By Julie Cole
Not many people remember when Caronport High School opened its doors 65 years ago.
Lorne Penner does.
He first heard about CHS on Briercrest Bible Institute’s The Young People’s Hour, a live radio program he listened to as a teenager.
“I really wanted to go to Christian high school for my Grade 12 year,” he said. “I was accepted to come here (its) very first year (in 1946). But that year the harvest was so late . . . so I said ‘I’ll wait another year.’”
The next fall Penner left his family’s farm in Morris, Man. and came to CHS for Grade 12. He paid for his tuition by selling four turkey hens and a gobbler he had raised.
“I didn’t know a soul on campus before I came,” he stated. “At that time, there were no houses here – no trees, no shrubs. There was one tree just outside of campus. Everything was just as the air force left it.”
CHS made use of several buildings the air force left behind. The main high school building was the old officer’s mess hall. Sunday services were held in the old recreation hall, now called The Landing.
“Me and another Grade 12 chap looked after the furnace in the high school building,” Penner recalled. “Then on Sunday it was my job to heat the furnace in the Landing. I had to get up at 2:30 in the morning on Sunday to get that furnace hot (for the 11:00 Sunday service).”
Despite the early mornings, Penner thrived during his year at CHS.
“That year in high school here was absolutely terrific,” he said emphatically. “Being with Christian kids my age – we were all just one big happy family. There were 16 of us in Grade 12, and 84 students in the whole high school. That year was so crucial for me because it settled so many issues.”
One of those issues was Penner’s future career. He had wanted to be a missionary doctor ever since he was six years old. The missionary speakers he heard at CHS chapels served to fuel this desire even more. Finally a wise professor’s words encouraged Penner to get the necessary medical training.
“Mr. (Orville) Swenson, my theology professor said, ‘Prepare as if you’ve got 20 years left to serve God, but live as if Christ were coming today.’ That was just the advice that I needed.”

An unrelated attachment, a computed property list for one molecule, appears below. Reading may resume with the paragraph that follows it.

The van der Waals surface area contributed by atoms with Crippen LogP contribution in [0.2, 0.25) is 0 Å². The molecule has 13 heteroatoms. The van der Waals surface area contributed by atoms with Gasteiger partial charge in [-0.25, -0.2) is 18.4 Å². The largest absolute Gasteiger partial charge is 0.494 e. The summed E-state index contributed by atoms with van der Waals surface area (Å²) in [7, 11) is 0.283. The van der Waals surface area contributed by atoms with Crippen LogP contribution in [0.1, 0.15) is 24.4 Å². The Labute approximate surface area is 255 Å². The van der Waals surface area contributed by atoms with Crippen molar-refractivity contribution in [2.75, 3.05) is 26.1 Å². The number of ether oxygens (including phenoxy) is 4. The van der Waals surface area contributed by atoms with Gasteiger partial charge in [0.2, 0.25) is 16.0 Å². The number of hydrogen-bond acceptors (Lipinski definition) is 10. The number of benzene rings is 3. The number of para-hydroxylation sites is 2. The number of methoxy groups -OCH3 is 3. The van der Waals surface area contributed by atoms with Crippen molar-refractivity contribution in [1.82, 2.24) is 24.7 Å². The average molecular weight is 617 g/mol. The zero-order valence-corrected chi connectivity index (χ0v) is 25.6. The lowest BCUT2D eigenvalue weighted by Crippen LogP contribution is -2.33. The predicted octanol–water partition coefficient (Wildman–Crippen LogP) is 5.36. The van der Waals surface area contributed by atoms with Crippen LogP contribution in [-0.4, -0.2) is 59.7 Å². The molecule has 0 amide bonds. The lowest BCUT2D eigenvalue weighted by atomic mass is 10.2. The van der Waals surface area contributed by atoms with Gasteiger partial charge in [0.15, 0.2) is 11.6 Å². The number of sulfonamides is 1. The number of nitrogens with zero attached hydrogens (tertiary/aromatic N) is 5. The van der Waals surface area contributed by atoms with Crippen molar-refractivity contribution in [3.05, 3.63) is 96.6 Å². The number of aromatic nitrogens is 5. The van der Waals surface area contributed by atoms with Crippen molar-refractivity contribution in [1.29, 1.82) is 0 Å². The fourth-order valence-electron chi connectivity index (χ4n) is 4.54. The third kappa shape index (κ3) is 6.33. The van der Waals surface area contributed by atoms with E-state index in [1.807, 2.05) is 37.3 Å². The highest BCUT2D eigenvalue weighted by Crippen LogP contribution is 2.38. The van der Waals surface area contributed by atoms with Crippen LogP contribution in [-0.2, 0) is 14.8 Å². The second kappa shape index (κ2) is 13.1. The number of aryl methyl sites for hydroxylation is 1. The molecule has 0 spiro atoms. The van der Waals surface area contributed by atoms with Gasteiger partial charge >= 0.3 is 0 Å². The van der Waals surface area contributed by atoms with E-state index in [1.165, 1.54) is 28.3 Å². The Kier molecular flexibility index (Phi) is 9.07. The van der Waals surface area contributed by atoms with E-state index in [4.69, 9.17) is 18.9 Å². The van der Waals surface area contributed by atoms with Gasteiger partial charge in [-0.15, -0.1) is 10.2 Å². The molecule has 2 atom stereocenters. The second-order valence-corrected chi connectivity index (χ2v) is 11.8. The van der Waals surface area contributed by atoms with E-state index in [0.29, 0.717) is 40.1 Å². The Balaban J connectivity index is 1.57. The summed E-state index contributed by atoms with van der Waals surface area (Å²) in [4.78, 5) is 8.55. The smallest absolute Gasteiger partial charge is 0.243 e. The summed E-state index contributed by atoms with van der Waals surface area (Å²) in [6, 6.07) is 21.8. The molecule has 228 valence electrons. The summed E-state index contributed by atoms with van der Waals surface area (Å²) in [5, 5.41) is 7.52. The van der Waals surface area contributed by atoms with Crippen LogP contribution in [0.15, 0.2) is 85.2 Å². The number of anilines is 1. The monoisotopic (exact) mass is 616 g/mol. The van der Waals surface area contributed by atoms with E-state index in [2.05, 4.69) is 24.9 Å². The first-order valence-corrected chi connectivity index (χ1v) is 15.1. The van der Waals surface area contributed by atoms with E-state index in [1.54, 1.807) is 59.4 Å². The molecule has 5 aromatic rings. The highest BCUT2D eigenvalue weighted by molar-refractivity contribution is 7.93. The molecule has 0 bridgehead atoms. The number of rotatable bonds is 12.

Penner went to the University of Manitoba for his medical training. In 1957 he married his college sweetheart, Jean Tomlinson, a missionary nurse who had served in Egypt for three years. The couple spent eight years in Eritrea as medical missionaries.
“I had hoped to spend my life there,” Penner said, “but I became ill and had to come home.”
The Penners returned home to Steinbach, Man. – with six children.
After convalescing and practicing medicine in Steinbach, Penner got an invitation from one of his old high school buddies – Henry Budd – who was now the president of Briercrest Bible College. He asked Penner to come back and set up a medical clinic in Caronport.
“I saw the specific medical need on campus,” Penner stated. “Before I came, students (who needed a doctor) had to take a whole day out of classes to go to Moose Jaw.”
Penner served as campus doctor for nine years until his wife Jean passed away after 29 years of marriage. He later remarried his second wife Marnie and was married to her for 23 years until she passed away last October.
Penner, who has 20 grandchildren, says he is a “blessed man.” His long medical career has given him the opportunity to impact many people.
“I’ve delivered over 1,000 babies,” he insisted. “I can go just about anywhere and meet someone who I delivered!”
The good doctor has some advice for current CHS students.
“I would say what Mr. Swenson said to me,” he said. “If you feel God’s called you to a special career, don’t cut your time of preparation short. Live for the Lord while you are doing your preparation.”
He adds some of his own practical advice as well.
“Make sure your relationship with the Lord is right – that’s number one,” he exhorted. “Be careful to choose friends wisely and get into the habit of prayer and Scripture reading. Finally, enjoy life! But remember things of this life are temporary.”